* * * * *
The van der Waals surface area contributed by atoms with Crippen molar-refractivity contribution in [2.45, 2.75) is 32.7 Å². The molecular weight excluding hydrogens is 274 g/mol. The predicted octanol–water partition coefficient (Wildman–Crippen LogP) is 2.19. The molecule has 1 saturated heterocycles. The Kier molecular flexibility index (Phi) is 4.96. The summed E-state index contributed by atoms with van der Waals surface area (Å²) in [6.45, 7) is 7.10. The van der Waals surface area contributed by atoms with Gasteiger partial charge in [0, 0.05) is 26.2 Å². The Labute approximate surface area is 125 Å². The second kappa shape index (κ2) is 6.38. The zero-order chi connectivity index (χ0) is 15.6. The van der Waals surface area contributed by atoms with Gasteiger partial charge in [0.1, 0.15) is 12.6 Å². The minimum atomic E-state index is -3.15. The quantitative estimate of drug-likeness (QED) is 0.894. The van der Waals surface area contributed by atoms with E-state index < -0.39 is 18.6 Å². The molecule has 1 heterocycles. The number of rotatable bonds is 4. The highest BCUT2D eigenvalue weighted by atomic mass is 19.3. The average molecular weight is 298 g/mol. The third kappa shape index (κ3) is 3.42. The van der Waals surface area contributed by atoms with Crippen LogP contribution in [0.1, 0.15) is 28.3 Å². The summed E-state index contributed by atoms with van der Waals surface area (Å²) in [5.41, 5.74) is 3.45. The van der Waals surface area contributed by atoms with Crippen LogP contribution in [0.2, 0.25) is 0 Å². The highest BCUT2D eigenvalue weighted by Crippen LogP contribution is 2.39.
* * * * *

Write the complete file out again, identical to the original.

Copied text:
The van der Waals surface area contributed by atoms with Crippen molar-refractivity contribution in [2.45, 2.75) is 32.7 Å². The molecular weight excluding hydrogens is 274 g/mol. The predicted octanol–water partition coefficient (Wildman–Crippen LogP) is 2.19. The molecule has 1 saturated heterocycles. The Kier molecular flexibility index (Phi) is 4.96. The summed E-state index contributed by atoms with van der Waals surface area (Å²) in [6.45, 7) is 7.10. The van der Waals surface area contributed by atoms with Gasteiger partial charge in [0, 0.05) is 26.2 Å². The Labute approximate surface area is 125 Å². The second kappa shape index (κ2) is 6.38. The zero-order chi connectivity index (χ0) is 15.6. The van der Waals surface area contributed by atoms with Gasteiger partial charge in [0.1, 0.15) is 12.6 Å². The minimum atomic E-state index is -3.15. The quantitative estimate of drug-likeness (QED) is 0.894. The van der Waals surface area contributed by atoms with E-state index < -0.39 is 18.6 Å². The molecule has 1 heterocycles. The number of rotatable bonds is 4. The highest BCUT2D eigenvalue weighted by atomic mass is 19.3. The average molecular weight is 298 g/mol. The third kappa shape index (κ3) is 3.42. The van der Waals surface area contributed by atoms with Crippen LogP contribution in [0.1, 0.15) is 28.3 Å². The summed E-state index contributed by atoms with van der Waals surface area (Å²) in [5.41, 5.74) is 3.45. The van der Waals surface area contributed by atoms with Crippen LogP contribution in [0.2, 0.25) is 0 Å². The highest BCUT2D eigenvalue weighted by Crippen LogP contribution is 2.39.